The NLG corporation makes Nice Looking Gizmo knockoffs that do everything the more costly but less nice-looking gizmos do. Except they only work for about a week and then become nice looking gizmos that don’t do anything except maybe chirp or hum or emit the scent of burnt money.
Everyone in their customer service department has been trained to identify themselves as “Bob” and cheerfully pledge to resolve consumer issues. Callers are advised to put the offending gizmo in a box and ship it to an address in Mumbai where a technician named “Sanjay” will send out a brand new gizmo on the first steamer leaving port, C.O.D.
Because the cost of shipping is seven times the cost of the gizmo, our investigation showed half the complainants said “Do I have some kind of sign on my back that says ‘Sucker?’
“Bob” is instructed to say “I completely sympathize, but recently I was diagnosed with stage four Schwartzman’s Spalpeen. As you’re probably aware, it’s a disease that attacks, um… and… uh…withers the uh… the…um…er…”
“Bob” is instructed to patiently wait for the caller to say:
“Exactly. I’m hoping to avoid stage five.”
A full 100% of the callers say:
“What happens in stage five?”
“Bob” answers with one word: “Amp-uh, amp-uh Amputation.”
Two thirds of the callers say, in a higher pitch than usual, “Not the spalpeen!?”
“Leave me your number,” “Bob” is instructed to say, “and I’ll phone you from my hospital bed.”
As for the third who don’t say “The spalpeen?” they say “Oh, forget it.” But sales receipts show that when these people see an ad for a really nice looking, new and improved, second generation gizmo knockoff that costs half the price of the real thing, they rush online and contact “Gerald” in sales. He says “Oh, lucky day. We’ve still got a few in stock!”
That’s half of the original dissatisfied customers. Another third ships their broken gizmo to Mumbai, in care of “Sanjay.” At this point, one of two things occurs.
One, “Sanjay” sends a new gizmo out and the customer is happy as a gnat in hummus for about a week and then the doodad poops out and the slow grinding process begins again.
Two, nothing happens.
In either case, weeks go by. The customer gets upset and does one of two things.
One, the customer suffers some sort of stroke, seizure or, in many cases, Schwartzman’s Spalpeen. The NLG corporation quietly considers the case closed.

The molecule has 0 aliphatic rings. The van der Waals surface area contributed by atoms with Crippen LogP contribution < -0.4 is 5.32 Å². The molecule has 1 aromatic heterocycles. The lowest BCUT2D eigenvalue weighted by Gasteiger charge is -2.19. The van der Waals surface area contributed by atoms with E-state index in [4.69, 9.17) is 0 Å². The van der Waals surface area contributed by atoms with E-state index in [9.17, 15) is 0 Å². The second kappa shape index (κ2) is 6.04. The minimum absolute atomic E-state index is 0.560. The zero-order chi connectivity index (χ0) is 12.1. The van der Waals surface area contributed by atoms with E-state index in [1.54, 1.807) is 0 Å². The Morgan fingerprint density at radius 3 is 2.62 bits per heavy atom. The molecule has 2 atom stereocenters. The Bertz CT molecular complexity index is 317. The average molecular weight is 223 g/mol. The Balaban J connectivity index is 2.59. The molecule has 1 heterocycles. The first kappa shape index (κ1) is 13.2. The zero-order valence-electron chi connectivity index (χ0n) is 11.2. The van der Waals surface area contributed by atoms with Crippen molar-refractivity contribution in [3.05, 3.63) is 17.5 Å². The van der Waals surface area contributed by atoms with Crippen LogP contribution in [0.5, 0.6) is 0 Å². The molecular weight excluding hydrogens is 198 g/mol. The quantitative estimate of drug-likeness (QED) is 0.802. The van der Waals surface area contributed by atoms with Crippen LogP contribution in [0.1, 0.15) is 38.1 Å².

Two, a customer texts Sanjay asking “do you think I have nothing to do but wait for somebody named Sanjay in Mumbai to take his sweet time getting a new gizmo out to me?”
Here, one of two things happens.
One, nothing happens.
Two, an email bears the sad news that “Sanjay” was on a ferry—originally designed for 43 but carrying 2,738 pilgrims — when it overturned and sank like a stone while crossing the Straits of Mumbai. Meanwhile, people at the NLG factory tell unhappy customers they are sorting the mountain of returned, defective gizmos stacked “next to Sanjay’s desk beside the box fan he won for being employee of the month and which he treasured because it’s very hot in Mumbai, so please try to understand because Sanjay was well loved and left two wives and an elephant with serious trunk issues.”
A good half of the third of the disgruntled customers give up and are never heard from again.
Half of the other half of the third call and demand to speak to “Bob.”
Meanwhile “Bob,” recovering from surgery, has taken over for the late, beloved “Sanjay.” Half of the half of the other half of the third give up at this point. The other half asks to speak to “Bob’s” replacement who turns out to be a bubbly 19-year-old trainee named Honeynut.
After hearing her squeaky, air-leaking-from-the-stretched-thin-neck-of-a-balloon voice say “Hi, this is Honeynut. How may I help you on this beautiful morning?” almost everyone of the other half of the half of the other half of the third log off with very irritable bowels.
©Patrick A. McGuire and A Hint of Light 2013-2020, all rights reserved.